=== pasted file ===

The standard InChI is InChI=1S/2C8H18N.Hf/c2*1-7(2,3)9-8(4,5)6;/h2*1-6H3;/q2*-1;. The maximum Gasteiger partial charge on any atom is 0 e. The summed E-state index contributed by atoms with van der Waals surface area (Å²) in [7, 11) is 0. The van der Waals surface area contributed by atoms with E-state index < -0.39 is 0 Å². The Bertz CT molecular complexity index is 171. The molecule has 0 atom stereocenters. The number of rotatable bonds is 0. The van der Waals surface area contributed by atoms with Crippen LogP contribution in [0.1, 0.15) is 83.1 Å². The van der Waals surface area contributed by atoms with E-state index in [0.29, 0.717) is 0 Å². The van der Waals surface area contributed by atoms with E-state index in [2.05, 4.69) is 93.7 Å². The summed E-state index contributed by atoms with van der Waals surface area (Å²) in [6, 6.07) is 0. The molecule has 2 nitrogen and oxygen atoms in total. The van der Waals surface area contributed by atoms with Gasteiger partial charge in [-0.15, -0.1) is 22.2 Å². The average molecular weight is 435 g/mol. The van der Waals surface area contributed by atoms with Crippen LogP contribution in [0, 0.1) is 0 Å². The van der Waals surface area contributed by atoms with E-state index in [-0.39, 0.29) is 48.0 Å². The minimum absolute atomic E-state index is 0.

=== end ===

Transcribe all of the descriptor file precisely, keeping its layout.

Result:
The standard InChI is InChI=1S/2C8H18N.Hf/c2*1-7(2,3)9-8(4,5)6;/h2*1-6H3;/q2*-1;. The maximum Gasteiger partial charge on any atom is 0 e. The summed E-state index contributed by atoms with van der Waals surface area (Å²) in [7, 11) is 0. The van der Waals surface area contributed by atoms with E-state index < -0.39 is 0 Å². The Bertz CT molecular complexity index is 171. The molecule has 0 atom stereocenters. The number of rotatable bonds is 0. The van der Waals surface area contributed by atoms with Crippen LogP contribution in [0.1, 0.15) is 83.1 Å². The van der Waals surface area contributed by atoms with E-state index in [0.29, 0.717) is 0 Å². The van der Waals surface area contributed by atoms with E-state index in [2.05, 4.69) is 93.7 Å². The summed E-state index contributed by atoms with van der Waals surface area (Å²) in [6, 6.07) is 0. The molecule has 2 nitrogen and oxygen atoms in total. The van der Waals surface area contributed by atoms with Gasteiger partial charge in [-0.15, -0.1) is 22.2 Å². The average molecular weight is 435 g/mol. The van der Waals surface area contributed by atoms with Crippen LogP contribution in [0, 0.1) is 0 Å². The van der Waals surface area contributed by atoms with E-state index in [-0.39, 0.29) is 48.0 Å². The minimum absolute atomic E-state index is 0.